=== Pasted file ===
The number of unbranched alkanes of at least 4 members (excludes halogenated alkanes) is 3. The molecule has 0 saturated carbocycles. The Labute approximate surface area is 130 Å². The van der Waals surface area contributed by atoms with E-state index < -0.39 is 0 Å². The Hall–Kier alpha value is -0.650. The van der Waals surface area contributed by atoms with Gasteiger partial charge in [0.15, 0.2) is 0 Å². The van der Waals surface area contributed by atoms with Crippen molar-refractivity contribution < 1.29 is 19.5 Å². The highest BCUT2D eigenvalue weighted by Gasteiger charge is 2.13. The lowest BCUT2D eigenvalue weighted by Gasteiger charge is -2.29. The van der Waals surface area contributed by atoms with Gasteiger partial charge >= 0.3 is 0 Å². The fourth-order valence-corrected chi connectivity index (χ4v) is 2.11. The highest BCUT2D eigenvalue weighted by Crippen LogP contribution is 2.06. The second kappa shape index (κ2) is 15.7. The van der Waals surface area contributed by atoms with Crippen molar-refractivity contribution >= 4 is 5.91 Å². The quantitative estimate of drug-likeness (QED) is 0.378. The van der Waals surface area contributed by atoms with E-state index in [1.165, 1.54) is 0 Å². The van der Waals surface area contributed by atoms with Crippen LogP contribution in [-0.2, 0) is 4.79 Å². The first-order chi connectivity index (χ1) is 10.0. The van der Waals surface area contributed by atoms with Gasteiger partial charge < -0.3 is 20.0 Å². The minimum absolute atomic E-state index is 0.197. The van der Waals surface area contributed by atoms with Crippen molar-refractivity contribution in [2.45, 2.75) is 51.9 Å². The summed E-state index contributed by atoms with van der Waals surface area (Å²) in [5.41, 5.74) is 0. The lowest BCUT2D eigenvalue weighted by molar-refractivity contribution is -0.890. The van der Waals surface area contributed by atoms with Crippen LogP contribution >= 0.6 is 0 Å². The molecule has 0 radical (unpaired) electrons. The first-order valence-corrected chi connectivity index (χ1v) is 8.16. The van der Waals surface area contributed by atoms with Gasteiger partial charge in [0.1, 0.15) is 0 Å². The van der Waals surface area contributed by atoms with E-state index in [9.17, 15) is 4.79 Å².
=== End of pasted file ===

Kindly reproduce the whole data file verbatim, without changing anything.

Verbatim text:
The number of unbranched alkanes of at least 4 members (excludes halogenated alkanes) is 3. The molecule has 0 saturated carbocycles. The Labute approximate surface area is 130 Å². The van der Waals surface area contributed by atoms with E-state index < -0.39 is 0 Å². The Hall–Kier alpha value is -0.650. The van der Waals surface area contributed by atoms with Gasteiger partial charge in [0.15, 0.2) is 0 Å². The van der Waals surface area contributed by atoms with Crippen molar-refractivity contribution < 1.29 is 19.5 Å². The highest BCUT2D eigenvalue weighted by Gasteiger charge is 2.13. The lowest BCUT2D eigenvalue weighted by Gasteiger charge is -2.29. The van der Waals surface area contributed by atoms with Gasteiger partial charge >= 0.3 is 0 Å². The fourth-order valence-corrected chi connectivity index (χ4v) is 2.11. The highest BCUT2D eigenvalue weighted by Crippen LogP contribution is 2.06. The second kappa shape index (κ2) is 15.7. The van der Waals surface area contributed by atoms with Crippen molar-refractivity contribution >= 4 is 5.91 Å². The quantitative estimate of drug-likeness (QED) is 0.378. The van der Waals surface area contributed by atoms with E-state index in [1.165, 1.54) is 0 Å². The van der Waals surface area contributed by atoms with Crippen LogP contribution in [-0.2, 0) is 4.79 Å². The first-order chi connectivity index (χ1) is 10.0. The van der Waals surface area contributed by atoms with Gasteiger partial charge < -0.3 is 20.0 Å². The minimum absolute atomic E-state index is 0.197. The van der Waals surface area contributed by atoms with Crippen molar-refractivity contribution in [2.45, 2.75) is 51.9 Å². The summed E-state index contributed by atoms with van der Waals surface area (Å²) in [5.41, 5.74) is 0. The lowest BCUT2D eigenvalue weighted by molar-refractivity contribution is -0.890. The van der Waals surface area contributed by atoms with Crippen LogP contribution >= 0.6 is 0 Å². The molecule has 0 radical (unpaired) electrons. The first-order valence-corrected chi connectivity index (χ1v) is 8.16. The van der Waals surface area contributed by atoms with Gasteiger partial charge in [0.1, 0.15) is 0 Å². The van der Waals surface area contributed by atoms with E-state index in [9.17, 15) is 4.79 Å².